Thoroughness characterizes all successful men.
Genius is the art of taking infinite pains.
All great achievement has been characterized
by extreme care, infinite painstaking,
even to the minutest detail.

ELBERT HUBBARD

You have the ability, right now, to accomplish more in life than you ever imagined possible. You have more talent than you could use in a hundred lifetimes. There have never been more opportunities and innovations to enable you to achieve higher levels of health, happiness, and financial well-being than exist today. In order for you to realize this unlimited potential, your first and greatest responsibility to yourself is to become absolutely clear about what it is that you really want.

When you are absolutely clear about who you are, what you want, and where you want to go, you will accomplish ten times as much as the average person, and much faster as well.8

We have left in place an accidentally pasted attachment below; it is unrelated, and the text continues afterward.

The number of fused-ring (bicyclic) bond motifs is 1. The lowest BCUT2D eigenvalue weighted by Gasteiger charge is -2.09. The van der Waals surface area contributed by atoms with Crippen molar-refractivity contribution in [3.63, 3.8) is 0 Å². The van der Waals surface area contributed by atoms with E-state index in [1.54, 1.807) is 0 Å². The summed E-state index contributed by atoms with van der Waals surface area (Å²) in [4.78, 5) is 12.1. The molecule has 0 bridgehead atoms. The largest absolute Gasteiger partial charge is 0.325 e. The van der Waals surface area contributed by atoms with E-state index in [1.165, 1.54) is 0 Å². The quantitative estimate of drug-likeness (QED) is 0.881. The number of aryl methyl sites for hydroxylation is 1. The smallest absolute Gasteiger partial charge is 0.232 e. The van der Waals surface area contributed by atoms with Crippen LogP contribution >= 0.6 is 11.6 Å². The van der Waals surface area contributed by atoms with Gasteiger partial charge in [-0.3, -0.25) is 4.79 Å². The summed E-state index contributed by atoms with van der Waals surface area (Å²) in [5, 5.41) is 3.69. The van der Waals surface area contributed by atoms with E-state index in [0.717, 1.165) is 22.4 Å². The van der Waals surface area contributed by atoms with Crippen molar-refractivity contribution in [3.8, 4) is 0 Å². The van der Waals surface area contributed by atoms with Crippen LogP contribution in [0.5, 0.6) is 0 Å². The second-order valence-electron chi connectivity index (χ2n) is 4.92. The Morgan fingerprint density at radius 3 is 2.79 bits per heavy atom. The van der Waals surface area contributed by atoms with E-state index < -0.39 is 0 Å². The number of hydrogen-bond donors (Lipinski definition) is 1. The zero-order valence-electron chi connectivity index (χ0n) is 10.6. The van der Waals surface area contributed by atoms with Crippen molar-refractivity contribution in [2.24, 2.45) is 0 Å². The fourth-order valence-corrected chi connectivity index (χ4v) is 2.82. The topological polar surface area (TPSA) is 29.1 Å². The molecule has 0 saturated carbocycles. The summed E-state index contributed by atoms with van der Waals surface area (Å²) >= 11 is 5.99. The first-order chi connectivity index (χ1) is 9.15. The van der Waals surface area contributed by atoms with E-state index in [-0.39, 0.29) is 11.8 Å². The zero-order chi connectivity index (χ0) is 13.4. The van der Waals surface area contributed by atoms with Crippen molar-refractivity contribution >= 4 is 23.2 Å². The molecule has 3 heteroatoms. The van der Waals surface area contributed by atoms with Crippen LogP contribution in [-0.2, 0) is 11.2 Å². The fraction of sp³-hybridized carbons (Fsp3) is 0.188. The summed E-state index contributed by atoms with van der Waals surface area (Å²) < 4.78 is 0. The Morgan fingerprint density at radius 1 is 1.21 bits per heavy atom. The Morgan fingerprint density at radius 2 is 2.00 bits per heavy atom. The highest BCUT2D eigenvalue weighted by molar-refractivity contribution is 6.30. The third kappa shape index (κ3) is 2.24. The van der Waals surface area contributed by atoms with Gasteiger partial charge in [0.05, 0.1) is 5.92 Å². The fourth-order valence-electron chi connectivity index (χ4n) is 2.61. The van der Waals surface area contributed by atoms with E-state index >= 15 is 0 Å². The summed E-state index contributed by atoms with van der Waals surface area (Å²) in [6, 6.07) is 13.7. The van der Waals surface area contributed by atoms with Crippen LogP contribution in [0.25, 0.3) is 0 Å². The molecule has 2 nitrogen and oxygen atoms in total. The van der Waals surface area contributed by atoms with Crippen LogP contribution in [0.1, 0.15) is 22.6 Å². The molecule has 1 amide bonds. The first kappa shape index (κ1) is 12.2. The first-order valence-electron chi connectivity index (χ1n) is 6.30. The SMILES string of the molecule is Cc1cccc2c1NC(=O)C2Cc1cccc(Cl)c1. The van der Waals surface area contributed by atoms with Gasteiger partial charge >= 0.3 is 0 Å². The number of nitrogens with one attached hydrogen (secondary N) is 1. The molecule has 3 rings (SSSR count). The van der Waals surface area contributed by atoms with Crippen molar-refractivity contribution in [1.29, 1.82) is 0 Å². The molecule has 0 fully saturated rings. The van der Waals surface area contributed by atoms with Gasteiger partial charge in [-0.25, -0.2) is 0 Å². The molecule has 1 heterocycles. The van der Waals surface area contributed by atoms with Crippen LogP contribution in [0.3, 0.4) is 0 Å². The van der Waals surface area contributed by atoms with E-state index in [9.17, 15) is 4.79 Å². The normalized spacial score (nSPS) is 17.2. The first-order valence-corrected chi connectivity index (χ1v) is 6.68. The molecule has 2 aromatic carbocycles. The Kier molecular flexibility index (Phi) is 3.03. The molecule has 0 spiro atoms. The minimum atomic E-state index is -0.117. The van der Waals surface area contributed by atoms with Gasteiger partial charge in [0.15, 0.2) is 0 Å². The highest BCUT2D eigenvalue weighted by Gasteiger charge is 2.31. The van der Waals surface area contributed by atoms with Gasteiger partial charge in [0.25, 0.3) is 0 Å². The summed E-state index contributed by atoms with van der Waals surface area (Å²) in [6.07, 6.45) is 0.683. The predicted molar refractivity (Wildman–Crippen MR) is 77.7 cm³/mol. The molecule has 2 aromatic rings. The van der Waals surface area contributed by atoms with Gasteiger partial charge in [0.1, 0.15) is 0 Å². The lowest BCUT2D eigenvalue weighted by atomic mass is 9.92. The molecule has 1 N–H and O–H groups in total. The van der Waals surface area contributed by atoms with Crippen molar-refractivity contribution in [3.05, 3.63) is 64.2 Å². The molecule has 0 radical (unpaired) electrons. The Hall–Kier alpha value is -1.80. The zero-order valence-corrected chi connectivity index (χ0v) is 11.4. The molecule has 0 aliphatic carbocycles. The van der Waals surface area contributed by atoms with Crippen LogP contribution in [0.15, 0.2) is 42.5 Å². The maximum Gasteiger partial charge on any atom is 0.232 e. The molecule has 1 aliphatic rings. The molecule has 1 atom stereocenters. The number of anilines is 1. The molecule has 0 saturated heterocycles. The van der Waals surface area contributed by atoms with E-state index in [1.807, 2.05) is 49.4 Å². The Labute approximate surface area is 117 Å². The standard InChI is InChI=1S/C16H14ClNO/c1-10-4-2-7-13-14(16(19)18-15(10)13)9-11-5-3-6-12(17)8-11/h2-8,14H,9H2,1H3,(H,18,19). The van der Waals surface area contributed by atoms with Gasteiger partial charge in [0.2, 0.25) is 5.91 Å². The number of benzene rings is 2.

Virtually all of us have four main goals in common. These are (1) to be fit, be healthy, and live a long life; (2) to do work we enjoy and be well paid for it; (3) to be in happy relationships with people we love and respect and who love and respect us in return; and (4) to achieve financial independence so we never have to worry about money again. When you give yourself a score of one to ten in each of these four areas, you will find that most of your problems and concerns today are in that part of your life where you scored the lowest. The most rapid improvements in your life will come when you make improvements in that specific area.